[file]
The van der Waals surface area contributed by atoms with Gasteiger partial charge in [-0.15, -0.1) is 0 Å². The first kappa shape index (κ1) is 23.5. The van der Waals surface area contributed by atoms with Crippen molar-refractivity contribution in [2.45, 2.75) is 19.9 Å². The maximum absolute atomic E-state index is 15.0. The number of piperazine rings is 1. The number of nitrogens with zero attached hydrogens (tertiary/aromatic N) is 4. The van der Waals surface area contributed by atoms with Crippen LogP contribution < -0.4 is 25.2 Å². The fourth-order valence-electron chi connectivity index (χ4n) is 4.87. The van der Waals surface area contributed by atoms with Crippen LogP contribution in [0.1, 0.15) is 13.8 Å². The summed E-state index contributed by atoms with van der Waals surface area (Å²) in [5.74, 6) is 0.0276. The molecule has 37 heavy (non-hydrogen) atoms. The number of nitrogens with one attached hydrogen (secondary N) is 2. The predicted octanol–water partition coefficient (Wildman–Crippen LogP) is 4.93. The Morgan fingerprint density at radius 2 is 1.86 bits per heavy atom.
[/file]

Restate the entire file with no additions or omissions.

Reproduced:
The van der Waals surface area contributed by atoms with Gasteiger partial charge in [-0.15, -0.1) is 0 Å². The first kappa shape index (κ1) is 23.5. The van der Waals surface area contributed by atoms with Crippen molar-refractivity contribution in [2.45, 2.75) is 19.9 Å². The maximum absolute atomic E-state index is 15.0. The number of piperazine rings is 1. The number of nitrogens with zero attached hydrogens (tertiary/aromatic N) is 4. The van der Waals surface area contributed by atoms with Crippen LogP contribution < -0.4 is 25.2 Å². The fourth-order valence-electron chi connectivity index (χ4n) is 4.87. The van der Waals surface area contributed by atoms with Crippen LogP contribution in [0.1, 0.15) is 13.8 Å². The summed E-state index contributed by atoms with van der Waals surface area (Å²) in [5.74, 6) is 0.0276. The molecule has 37 heavy (non-hydrogen) atoms. The number of nitrogens with one attached hydrogen (secondary N) is 2. The predicted octanol–water partition coefficient (Wildman–Crippen LogP) is 4.93. The Morgan fingerprint density at radius 2 is 1.86 bits per heavy atom.